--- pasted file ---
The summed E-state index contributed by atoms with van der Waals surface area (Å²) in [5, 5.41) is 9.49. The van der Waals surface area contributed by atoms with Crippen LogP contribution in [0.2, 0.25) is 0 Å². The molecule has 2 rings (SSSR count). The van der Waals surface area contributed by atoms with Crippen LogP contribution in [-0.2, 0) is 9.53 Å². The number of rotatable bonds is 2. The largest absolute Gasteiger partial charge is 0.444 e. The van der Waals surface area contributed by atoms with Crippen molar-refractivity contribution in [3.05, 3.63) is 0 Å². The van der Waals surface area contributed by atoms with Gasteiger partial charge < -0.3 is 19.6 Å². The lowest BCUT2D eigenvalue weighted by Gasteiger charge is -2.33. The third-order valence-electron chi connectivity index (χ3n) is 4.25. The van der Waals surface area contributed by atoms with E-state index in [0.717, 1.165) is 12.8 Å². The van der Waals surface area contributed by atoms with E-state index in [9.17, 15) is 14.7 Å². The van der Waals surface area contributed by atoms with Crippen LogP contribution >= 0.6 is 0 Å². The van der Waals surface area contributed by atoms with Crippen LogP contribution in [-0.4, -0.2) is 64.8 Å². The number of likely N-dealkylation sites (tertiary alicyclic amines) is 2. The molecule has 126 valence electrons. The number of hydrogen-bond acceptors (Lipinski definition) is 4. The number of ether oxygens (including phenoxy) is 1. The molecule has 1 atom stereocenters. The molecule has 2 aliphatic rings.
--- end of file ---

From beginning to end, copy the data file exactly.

The summed E-state index contributed by atoms with van der Waals surface area (Å²) in [5, 5.41) is 9.49. The van der Waals surface area contributed by atoms with Crippen LogP contribution in [0.2, 0.25) is 0 Å². The molecule has 2 rings (SSSR count). The van der Waals surface area contributed by atoms with Crippen LogP contribution in [-0.2, 0) is 9.53 Å². The number of rotatable bonds is 2. The largest absolute Gasteiger partial charge is 0.444 e. The van der Waals surface area contributed by atoms with Crippen molar-refractivity contribution in [3.05, 3.63) is 0 Å². The van der Waals surface area contributed by atoms with Gasteiger partial charge < -0.3 is 19.6 Å². The lowest BCUT2D eigenvalue weighted by Gasteiger charge is -2.33. The third-order valence-electron chi connectivity index (χ3n) is 4.25. The van der Waals surface area contributed by atoms with E-state index in [0.717, 1.165) is 12.8 Å². The van der Waals surface area contributed by atoms with E-state index in [9.17, 15) is 14.7 Å². The van der Waals surface area contributed by atoms with Crippen LogP contribution >= 0.6 is 0 Å². The van der Waals surface area contributed by atoms with Crippen LogP contribution in [-0.4, -0.2) is 64.8 Å². The number of likely N-dealkylation sites (tertiary alicyclic amines) is 2. The molecule has 126 valence electrons. The number of hydrogen-bond acceptors (Lipinski definition) is 4. The number of ether oxygens (including phenoxy) is 1. The molecule has 1 atom stereocenters. The molecule has 2 aliphatic rings.